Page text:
For the moment, we have yet another striking example of the potential influence of the United States in world chess affairs. Back at Paris in 1995, the United States briefly and haltingly flexed its political muscles by toppling Florencio Campomanes. Now, in 1998, we have eternally smiling Khan Kirsan seeking to avoid a similar fate by trying to win official U.S. recognition of the FIDE world champion as the only world champion. USCF president Don Schultz met with him last May and his steadfast refusal to answer a simple question about whether he made a deal with the butcher of Kalmykia to change USCF policy and recognize Karpov as the SOLE world champion confirms our suspicions that the USCF is about to tilt its policy towards FIDE.
We have a chance to strike two blows here. First, we continue to recognize Anatoly Karpov as the FIDE champion (by definition) and Garry Kasparov as the whatever-champion by virtue of universal acceptance.
Secondly, we tell Killer Kirsan that he is unwelcome at the FIDE tournament in Las Vegas next December. To this end, the USCF ought to contact the State Department and note that this tyrant certainly fits the legal definition of an undesirable alien.
Undesirable alien? Non-citizens have been denied travel to the United States for far fewer and lesser reasons. Ilyumzhinov has been linked to drug-running, white slavery and murder. He openly represses democrats in Kalmykia, bans opposition parties, loots the treasury and arrests dissidents who disappear or are found murdered. How many legitimate corporations will support chess or FIDE events once they discover Ilyumzhinov's reputation?
Larisa Yudina, a journalist operating the only opposition paper in Kalmykia (it was actually printed outside Ilyumzhinov's fiefdom) was murdered last June. The suspects detained were former aides of Ilyumzhinov.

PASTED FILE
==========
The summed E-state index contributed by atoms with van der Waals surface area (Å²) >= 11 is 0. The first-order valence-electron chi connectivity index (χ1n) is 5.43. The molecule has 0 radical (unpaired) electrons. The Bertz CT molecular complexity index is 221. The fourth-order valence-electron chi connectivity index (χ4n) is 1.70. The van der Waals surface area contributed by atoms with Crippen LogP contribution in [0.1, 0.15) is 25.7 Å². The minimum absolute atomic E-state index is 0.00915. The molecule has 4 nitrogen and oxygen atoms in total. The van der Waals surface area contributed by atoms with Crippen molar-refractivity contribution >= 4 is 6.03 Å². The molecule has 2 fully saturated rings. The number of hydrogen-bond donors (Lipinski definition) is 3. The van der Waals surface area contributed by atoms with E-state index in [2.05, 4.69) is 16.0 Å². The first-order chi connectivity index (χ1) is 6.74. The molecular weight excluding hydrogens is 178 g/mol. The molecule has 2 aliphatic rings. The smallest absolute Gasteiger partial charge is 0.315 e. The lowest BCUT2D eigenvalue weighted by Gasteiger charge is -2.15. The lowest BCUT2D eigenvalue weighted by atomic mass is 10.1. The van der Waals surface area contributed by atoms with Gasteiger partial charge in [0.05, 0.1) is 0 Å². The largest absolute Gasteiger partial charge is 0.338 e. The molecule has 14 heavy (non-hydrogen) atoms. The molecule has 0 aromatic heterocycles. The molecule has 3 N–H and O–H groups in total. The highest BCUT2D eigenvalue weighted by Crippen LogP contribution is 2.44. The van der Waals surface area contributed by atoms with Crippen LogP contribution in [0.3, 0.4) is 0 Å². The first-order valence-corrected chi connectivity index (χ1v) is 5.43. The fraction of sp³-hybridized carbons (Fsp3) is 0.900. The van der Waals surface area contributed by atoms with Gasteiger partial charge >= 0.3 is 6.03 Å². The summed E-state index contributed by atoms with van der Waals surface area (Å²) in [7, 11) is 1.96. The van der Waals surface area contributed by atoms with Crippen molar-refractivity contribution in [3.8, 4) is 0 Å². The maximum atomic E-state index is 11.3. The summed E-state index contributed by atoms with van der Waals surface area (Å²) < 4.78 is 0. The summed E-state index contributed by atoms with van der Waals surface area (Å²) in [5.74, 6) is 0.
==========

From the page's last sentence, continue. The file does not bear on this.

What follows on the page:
Russian Interior Minister Sergei Stepashin has described her slaying as "a contract murder, a political murder." Boris Yeltsin pledges to personally monitor the inquiry -- to the extent that he can monitor anything.
FIDE is in the hands of a gangster who runs Kalmykia as a personal hacienda. The question now becomes whether the resolution to recognize Anatoly Karpov as world champion will be passed by the delegates at the upcoming U.S. Open. Will the United States Chess Federation tie itself to a world chess organization now in the hands of a man who arranges for dissidents to die screaming in cellars?
If the chess politicos have their way, the United States will once again hitch its star to the FIDE wagon. The idea would be repellent even if Garry Kasparov were not the real champion in the eyes of most chess people. But the bottom line is that he is the undefeated champion who downed Karpov in three title matches, a record. (The first was suspended by Campo and one was drawn.)
In 1920 Emanuel Lasker offered to resign his title to Capablanca without a match. He regarded the young Cuban as the obvious successor. Only when Capa raised an unprecedented sum for a title match did Lasker relent and play. How far we have come since Lasker and men like him! Karpov will cling to a worthless title come what may, and there are people at the highest levels of the USCF who are willing to play along with Karpov and FIDE dictator Khan Kirsan.
Kasparov's various umbrella groups are obviously mere vehicles for his personal ambitions, but he is also the champion recognized by the world at large, and he has chosen toadies rather than criminals to run his organizations. The problem with FIDE is that there is absolutely no rule of law. Every rule gets broken, except those that serve the purposes at the moment of the powers that be. The USCF is under no legal obligation to FIDE -- a lawless, rogue world body.
Mass theft, drug-running, white-slavery, murder -- oh, heck, nothing's too good for chess.